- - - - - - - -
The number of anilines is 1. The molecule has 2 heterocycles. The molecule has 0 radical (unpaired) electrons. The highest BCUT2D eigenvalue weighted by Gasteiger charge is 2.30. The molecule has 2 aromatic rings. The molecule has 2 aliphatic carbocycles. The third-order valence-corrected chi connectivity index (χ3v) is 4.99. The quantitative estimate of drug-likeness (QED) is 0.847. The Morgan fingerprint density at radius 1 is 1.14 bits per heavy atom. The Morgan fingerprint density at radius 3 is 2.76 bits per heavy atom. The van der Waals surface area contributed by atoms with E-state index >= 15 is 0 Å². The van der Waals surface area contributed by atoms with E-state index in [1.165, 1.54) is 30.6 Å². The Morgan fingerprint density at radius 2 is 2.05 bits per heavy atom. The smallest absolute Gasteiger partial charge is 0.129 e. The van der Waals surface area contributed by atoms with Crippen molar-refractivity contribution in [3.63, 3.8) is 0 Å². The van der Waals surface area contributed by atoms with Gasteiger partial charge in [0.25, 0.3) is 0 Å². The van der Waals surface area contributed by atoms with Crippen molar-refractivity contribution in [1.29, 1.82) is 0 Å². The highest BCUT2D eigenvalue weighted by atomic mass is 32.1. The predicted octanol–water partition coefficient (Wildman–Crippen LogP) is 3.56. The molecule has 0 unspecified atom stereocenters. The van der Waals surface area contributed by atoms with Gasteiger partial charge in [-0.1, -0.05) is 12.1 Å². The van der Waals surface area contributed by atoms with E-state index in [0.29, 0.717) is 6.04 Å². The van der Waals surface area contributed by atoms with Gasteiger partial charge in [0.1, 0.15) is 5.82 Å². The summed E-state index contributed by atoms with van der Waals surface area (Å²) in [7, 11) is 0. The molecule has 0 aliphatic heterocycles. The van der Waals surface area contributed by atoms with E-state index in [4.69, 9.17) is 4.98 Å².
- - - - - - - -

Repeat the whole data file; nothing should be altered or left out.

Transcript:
The number of anilines is 1. The molecule has 2 heterocycles. The molecule has 0 radical (unpaired) electrons. The highest BCUT2D eigenvalue weighted by Gasteiger charge is 2.30. The molecule has 2 aromatic rings. The molecule has 2 aliphatic carbocycles. The third-order valence-corrected chi connectivity index (χ3v) is 4.99. The quantitative estimate of drug-likeness (QED) is 0.847. The Morgan fingerprint density at radius 1 is 1.14 bits per heavy atom. The Morgan fingerprint density at radius 3 is 2.76 bits per heavy atom. The van der Waals surface area contributed by atoms with E-state index >= 15 is 0 Å². The van der Waals surface area contributed by atoms with E-state index in [1.165, 1.54) is 30.6 Å². The Morgan fingerprint density at radius 2 is 2.05 bits per heavy atom. The smallest absolute Gasteiger partial charge is 0.129 e. The van der Waals surface area contributed by atoms with Crippen molar-refractivity contribution in [3.63, 3.8) is 0 Å². The van der Waals surface area contributed by atoms with Gasteiger partial charge in [0.25, 0.3) is 0 Å². The van der Waals surface area contributed by atoms with Crippen molar-refractivity contribution in [1.29, 1.82) is 0 Å². The highest BCUT2D eigenvalue weighted by atomic mass is 32.1. The predicted octanol–water partition coefficient (Wildman–Crippen LogP) is 3.56. The molecule has 0 unspecified atom stereocenters. The van der Waals surface area contributed by atoms with Gasteiger partial charge in [-0.1, -0.05) is 12.1 Å². The van der Waals surface area contributed by atoms with E-state index in [0.29, 0.717) is 6.04 Å². The van der Waals surface area contributed by atoms with Gasteiger partial charge in [0.1, 0.15) is 5.82 Å². The summed E-state index contributed by atoms with van der Waals surface area (Å²) in [7, 11) is 0. The molecule has 0 aliphatic heterocycles. The van der Waals surface area contributed by atoms with E-state index in [4.69, 9.17) is 4.98 Å².